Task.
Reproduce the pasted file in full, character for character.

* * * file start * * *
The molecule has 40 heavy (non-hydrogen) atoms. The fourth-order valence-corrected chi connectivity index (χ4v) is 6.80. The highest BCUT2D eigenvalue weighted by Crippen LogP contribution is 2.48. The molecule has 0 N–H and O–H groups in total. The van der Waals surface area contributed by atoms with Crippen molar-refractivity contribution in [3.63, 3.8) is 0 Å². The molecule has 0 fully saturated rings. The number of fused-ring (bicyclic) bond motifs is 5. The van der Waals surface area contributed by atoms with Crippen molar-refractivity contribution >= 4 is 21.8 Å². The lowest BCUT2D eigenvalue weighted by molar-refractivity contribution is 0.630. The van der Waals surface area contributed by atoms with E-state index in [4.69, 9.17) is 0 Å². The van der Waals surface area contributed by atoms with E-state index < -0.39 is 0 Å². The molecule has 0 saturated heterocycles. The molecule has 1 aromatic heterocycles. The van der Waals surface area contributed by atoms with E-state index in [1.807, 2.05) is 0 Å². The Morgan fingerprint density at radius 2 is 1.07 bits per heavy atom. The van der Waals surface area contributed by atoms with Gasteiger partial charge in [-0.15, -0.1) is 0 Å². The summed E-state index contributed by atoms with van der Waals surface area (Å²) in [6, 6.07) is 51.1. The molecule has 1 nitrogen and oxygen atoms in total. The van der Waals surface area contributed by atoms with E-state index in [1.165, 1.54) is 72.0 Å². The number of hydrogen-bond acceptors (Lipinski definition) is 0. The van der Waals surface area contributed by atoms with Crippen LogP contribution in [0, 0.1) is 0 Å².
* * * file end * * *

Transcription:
The molecule has 40 heavy (non-hydrogen) atoms. The fourth-order valence-corrected chi connectivity index (χ4v) is 6.80. The highest BCUT2D eigenvalue weighted by Crippen LogP contribution is 2.48. The molecule has 0 N–H and O–H groups in total. The van der Waals surface area contributed by atoms with Crippen molar-refractivity contribution in [3.63, 3.8) is 0 Å². The molecule has 0 fully saturated rings. The number of fused-ring (bicyclic) bond motifs is 5. The van der Waals surface area contributed by atoms with Crippen molar-refractivity contribution >= 4 is 21.8 Å². The lowest BCUT2D eigenvalue weighted by molar-refractivity contribution is 0.630. The van der Waals surface area contributed by atoms with E-state index in [4.69, 9.17) is 0 Å². The van der Waals surface area contributed by atoms with E-state index < -0.39 is 0 Å². The molecule has 0 saturated heterocycles. The molecule has 1 aromatic heterocycles. The van der Waals surface area contributed by atoms with E-state index in [1.807, 2.05) is 0 Å². The Morgan fingerprint density at radius 2 is 1.07 bits per heavy atom. The van der Waals surface area contributed by atoms with Gasteiger partial charge in [-0.15, -0.1) is 0 Å². The summed E-state index contributed by atoms with van der Waals surface area (Å²) in [6, 6.07) is 51.1. The molecule has 1 nitrogen and oxygen atoms in total. The van der Waals surface area contributed by atoms with E-state index in [1.165, 1.54) is 72.0 Å². The number of hydrogen-bond acceptors (Lipinski definition) is 0. The van der Waals surface area contributed by atoms with Crippen LogP contribution in [0, 0.1) is 0 Å².